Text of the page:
An under-the-radar NCAA proposal that would at least slow the 13-year-old graduate transfer movement faces a vote this week. Its passage looks unlikely.
Proposal 2018-106 would require any program accepting a graduate transfer in football, men's basketball or women's basketball to commit to a scholarship for two years rather than one. (The second-year commitment would disappear if the transfer completed their graduate degree in the first year.)
If a transfer did not complete their graduate degree in that first year and ran out of NCAA eligibility, a program would have a "dead" scholarship that second year.
Since the rule debuted in 2006, athletes who chose to use their final year of eligibility as a graduate transfer would leave one school to pursue that graduate degree at another.
At issue: Should the accomplishment of that pursuit matter? The proposal, say several experts, is unreasonable.
"If you want to disincentivize [graduate] transfers, that's fine, but don't do it by saying, 'If you get done in a year, the second year doesn't count,'" said Tim Day, Iowa State's faculty athletics representative.
The graduate transfer rule has been criticized by coaches and academicians for gaming the system. Any athlete who completes their undergraduate degree and has NCAA eligibility remaining can transfer largely without resistance to complete their eligibility at another school. An athlete can transfer as a graduate student and receive financial aid at the new school, but in certain circumstances, can't be eligible immediately.
Passage of the proposal "would substantially curtail," graduate transfers, Big 12 commissioner Bob Bowlsby told CBS Sports.
And thus, it would impact a culture that has risen up within college sports. GradTransferTracker.com showed 114 such transfers in football's four divisions for 2019.
The proposal, if passed, would go into effect Aug. 1. It is expected to be voted on during an NCAA Council meeting this week. The 32 Division I conferences will each vote. Voting is weighted to the larger conferences.
Based on recent conversations, at least the Big 12 and AAC are thought to be against the proposal.
Within the proposal itself, the NCAA's Committee on Academics states it has "concern with [the] overall concept."
The NCAA Women's Basketball Oversight Committee stated it would like "more data" on the subject.
"Absent more study, [passage] doesn't sound very realistic to me," Vanderbilt athletic director Malcolm Turner told CBS Sports.
The NCAA encourages -- but does not require -- athletes complete an undergraduate degree program. However, an increasing number of critics have noted the one-and-done nature on the back end for graduate transfers. They are required only to enroll in a viable graduate degree program.
Basketball would be most impacted because of the limited number of scholarships -- 13 for men, 15 for women.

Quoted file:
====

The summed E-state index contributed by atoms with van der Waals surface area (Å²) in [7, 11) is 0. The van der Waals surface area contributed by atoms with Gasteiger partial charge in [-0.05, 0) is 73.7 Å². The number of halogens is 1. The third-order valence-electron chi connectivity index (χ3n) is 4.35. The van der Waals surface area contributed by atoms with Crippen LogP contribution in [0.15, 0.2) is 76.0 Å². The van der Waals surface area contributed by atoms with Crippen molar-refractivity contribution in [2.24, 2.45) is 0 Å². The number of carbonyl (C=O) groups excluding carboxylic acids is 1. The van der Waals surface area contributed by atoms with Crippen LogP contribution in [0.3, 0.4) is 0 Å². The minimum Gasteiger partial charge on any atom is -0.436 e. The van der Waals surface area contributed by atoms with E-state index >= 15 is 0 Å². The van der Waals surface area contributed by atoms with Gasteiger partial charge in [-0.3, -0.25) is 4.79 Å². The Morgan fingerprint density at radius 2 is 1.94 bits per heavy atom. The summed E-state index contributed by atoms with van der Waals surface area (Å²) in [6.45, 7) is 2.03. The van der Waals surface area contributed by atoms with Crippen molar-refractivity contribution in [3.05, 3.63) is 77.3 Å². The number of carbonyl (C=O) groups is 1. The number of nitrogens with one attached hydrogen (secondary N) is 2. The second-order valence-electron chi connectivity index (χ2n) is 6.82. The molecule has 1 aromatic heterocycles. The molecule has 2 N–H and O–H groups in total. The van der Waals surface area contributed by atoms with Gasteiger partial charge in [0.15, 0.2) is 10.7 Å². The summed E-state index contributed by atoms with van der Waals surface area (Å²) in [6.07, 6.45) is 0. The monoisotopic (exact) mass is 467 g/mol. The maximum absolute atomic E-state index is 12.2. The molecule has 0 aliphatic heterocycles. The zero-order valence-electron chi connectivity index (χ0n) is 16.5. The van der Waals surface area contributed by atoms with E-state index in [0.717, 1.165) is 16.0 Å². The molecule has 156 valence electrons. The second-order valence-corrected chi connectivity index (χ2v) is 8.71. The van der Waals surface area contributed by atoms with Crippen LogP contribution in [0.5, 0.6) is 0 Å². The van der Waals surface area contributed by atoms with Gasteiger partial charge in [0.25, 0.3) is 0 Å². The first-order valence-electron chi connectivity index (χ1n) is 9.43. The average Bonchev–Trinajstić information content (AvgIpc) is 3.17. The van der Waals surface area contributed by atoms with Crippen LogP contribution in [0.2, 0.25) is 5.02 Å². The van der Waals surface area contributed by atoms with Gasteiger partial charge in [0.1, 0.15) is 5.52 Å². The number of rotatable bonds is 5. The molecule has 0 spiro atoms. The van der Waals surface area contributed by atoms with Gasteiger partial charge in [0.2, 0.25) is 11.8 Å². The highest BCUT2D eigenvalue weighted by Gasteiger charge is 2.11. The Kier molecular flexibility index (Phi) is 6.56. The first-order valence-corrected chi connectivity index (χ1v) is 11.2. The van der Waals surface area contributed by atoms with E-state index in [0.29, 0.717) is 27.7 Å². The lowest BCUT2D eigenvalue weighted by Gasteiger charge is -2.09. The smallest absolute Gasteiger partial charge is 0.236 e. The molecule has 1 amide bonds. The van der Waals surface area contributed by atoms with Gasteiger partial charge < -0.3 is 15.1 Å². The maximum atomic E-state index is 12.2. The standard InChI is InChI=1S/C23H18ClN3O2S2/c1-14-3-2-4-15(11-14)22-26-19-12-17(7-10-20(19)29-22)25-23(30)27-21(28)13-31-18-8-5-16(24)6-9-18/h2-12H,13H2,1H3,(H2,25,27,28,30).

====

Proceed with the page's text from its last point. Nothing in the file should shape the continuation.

NCAA research showed that 40 percent of Division I basketball players transfer before the end of their sophomore years. Texas Tech used two graduate transfers to get to the NCAA basketball title game last week -- Tariq Owens and Matt Mooney, the latter of whom was on his third school.
In football, an annual graduate transfer market springs up after each season. Some coaches refer to it as "free agency." This offseason was highlighted by several graduate transfer quarterbacks -- among them Kelly Bryant (Clemson to Missouri) and Jalen Hurts (Alabama to Oklahoma) -- changing teams.
"This [proposal] has been in the works for a while," said Gregg Clifton, a Phoenix-based attorney. "The concern, frankly, is you're seeing kids not doing it for the right reason. They're not doing anything to pursue a degree. They've come up with this measure as a way to say, 'You're not going to get away with this. You're going to do it. It's going to cost you two years of scholarships.'"
Clifton is co-leader of the collegiate and professional sports practice of the Jackson Lewis law firm. He assists schools and athletes in matters of NCAA legislation.
One-year graduate programs are available, but they require condensed, intense study. Day said the one-year program at Iowa State would mean a student attending class from 8 a.m. to 5 p.m. "every day for a year to get your master's degree."
A quick check of the top one-year online graduate degree programs shows those "one-year" courses of study actually last 12-24 months.
"To make the broad stroke that anyone who doesn't have a degree in a year [is penalized], that was a little troublesome to me," Clifton added.
Clifton did say he thinks the proposal will pass.
The proposal went largely unnoticed untiland the New York Times reported on its existence earlier this month. It was proposed last fall by the NCAA Transfer Working Group.